This is not a typical Chicago story.
In this story no one gets shot; no one cries; no one goes to jail.
No, this is a story about a city that is gentler than the chaotic image that emerged from CNN’s “Chicagoland.”
In 2006, Norine Williams came to me with a desperate plea. She and her husband had lost their jobs and their son’s tuition at De La Salle was way past due.
Although I could sympathize with Williams’ plight, it was really her personal problem. After all, lots of parents can’t afford to even think about sending a son to the prestigious Catholic high school.
But Williams wasn’t too proud to plead.
Her son, Vonzell Coleman Jr., had a 4.6 grade-point average and deserved the chance to attend a school where he didn’t have to worry about safety or gangs or nonsense, she said.
If she could just get her story out there, she knew the good-hearted would respond.
She was right.
After reading about Coleman, Sun-Times readers contributed enough money to pay the teen’s past-due tuition, and that helped him stay at De La Salle and to ultimately earn a college scholarship.
Over the years, Williams has kept me apprised of her son’s progress: “Vonzell traveled to Tanzania for a community-service project; Vonzell graduated from De La Salle with honors and earned a four-year scholarship.”
On Friday, I got another call from Williams. She was bursting with excitement.
“I just want your readers to know that Vonzell is graduating from the University of Wisconsin-Madison on May 17,” she told me.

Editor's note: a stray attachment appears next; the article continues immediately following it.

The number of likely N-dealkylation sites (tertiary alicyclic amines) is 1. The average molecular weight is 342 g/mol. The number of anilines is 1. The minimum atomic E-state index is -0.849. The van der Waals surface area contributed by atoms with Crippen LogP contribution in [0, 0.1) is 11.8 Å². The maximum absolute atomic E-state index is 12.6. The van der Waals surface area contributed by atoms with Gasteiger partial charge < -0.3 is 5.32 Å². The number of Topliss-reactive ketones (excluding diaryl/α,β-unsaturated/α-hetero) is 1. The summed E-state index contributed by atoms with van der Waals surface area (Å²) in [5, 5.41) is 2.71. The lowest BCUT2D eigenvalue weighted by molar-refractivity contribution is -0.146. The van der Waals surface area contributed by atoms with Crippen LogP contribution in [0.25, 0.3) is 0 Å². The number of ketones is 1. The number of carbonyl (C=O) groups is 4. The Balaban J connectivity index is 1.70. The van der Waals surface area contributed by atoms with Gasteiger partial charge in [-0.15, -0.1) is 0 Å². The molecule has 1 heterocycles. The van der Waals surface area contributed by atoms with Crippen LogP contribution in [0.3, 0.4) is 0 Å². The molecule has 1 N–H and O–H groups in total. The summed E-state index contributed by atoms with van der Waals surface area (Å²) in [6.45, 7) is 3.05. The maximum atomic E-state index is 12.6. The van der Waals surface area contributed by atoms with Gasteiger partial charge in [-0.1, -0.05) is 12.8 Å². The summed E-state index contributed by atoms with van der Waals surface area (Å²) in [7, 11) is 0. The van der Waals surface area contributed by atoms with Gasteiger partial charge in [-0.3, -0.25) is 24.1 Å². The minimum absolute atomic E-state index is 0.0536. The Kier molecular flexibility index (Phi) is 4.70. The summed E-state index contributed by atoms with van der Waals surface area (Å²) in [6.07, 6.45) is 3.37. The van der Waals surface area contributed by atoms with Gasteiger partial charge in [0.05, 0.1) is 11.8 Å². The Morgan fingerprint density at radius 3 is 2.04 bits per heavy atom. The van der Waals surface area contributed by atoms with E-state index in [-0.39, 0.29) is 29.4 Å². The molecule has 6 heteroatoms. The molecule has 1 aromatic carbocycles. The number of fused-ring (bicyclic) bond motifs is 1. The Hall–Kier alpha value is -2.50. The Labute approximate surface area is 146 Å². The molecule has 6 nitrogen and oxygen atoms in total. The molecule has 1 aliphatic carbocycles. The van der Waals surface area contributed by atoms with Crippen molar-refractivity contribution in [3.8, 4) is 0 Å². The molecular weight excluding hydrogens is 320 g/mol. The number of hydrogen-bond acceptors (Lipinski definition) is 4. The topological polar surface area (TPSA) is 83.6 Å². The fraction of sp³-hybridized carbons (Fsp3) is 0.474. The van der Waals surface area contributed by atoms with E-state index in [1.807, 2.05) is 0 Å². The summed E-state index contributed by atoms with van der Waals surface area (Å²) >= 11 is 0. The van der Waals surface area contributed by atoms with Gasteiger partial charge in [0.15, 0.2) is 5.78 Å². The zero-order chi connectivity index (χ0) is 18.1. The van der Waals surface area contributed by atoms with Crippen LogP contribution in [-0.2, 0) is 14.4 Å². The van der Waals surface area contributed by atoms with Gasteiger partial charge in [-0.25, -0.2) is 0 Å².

Things also had improved for Williams.
She and her husband are working and were able to send Coleman money throughout his college years. In the interim, another son also graduated from college.
“I have two college graduates, and that has elevated our whole family. Because my sons have done what they were supposed to do, we can all do what we need to do as a family, and nobody is pulling anybody else down,” Williams said.
As for Coleman, he said the college experience was surreal.
“Going through high school, you are told that college is coming up and how fast it will go by, but you don’t internalize it until you get to this point,” he said.
“The support that I got in high school was amazing, and I definitely appreciated it. Those people who supported me, they can rest assured that their money and their contributions paid off well for me,” Coleman said.
Today, there are many crowdfunding websites where people can raise funds.
But just eight years ago, Williams didn’t know where the money could possibly come from to pay her past-due tuition bill.
She swallowed her pride and reached out to the city for help.
In doing so, Williams opened my eyes and showed me there are more caring Chicagoans than there are haters.
Since then, readers of this column have stepped up to help other college bound students.
Last year, you contributed $22,000 to help Jason Roberts attend the University of Pennsylvania.
In 2012, you also contributed more than $18,000 to help Byron Pickett pay tuition at Berklee College of Music in Boston.
The compassion readers showed these young men was an affirmation that there are enough people of goodwill in this city to solve our most difficult problems, including ending the violence.
After graduation, Coleman is hoping to come home and find a job as a financial consultant.
“I keep up with the news about Chicago on the Internet, and it is usually about shootings and failing schools,” he said.
“If I can serve as that star in the dark sky, that would be good.”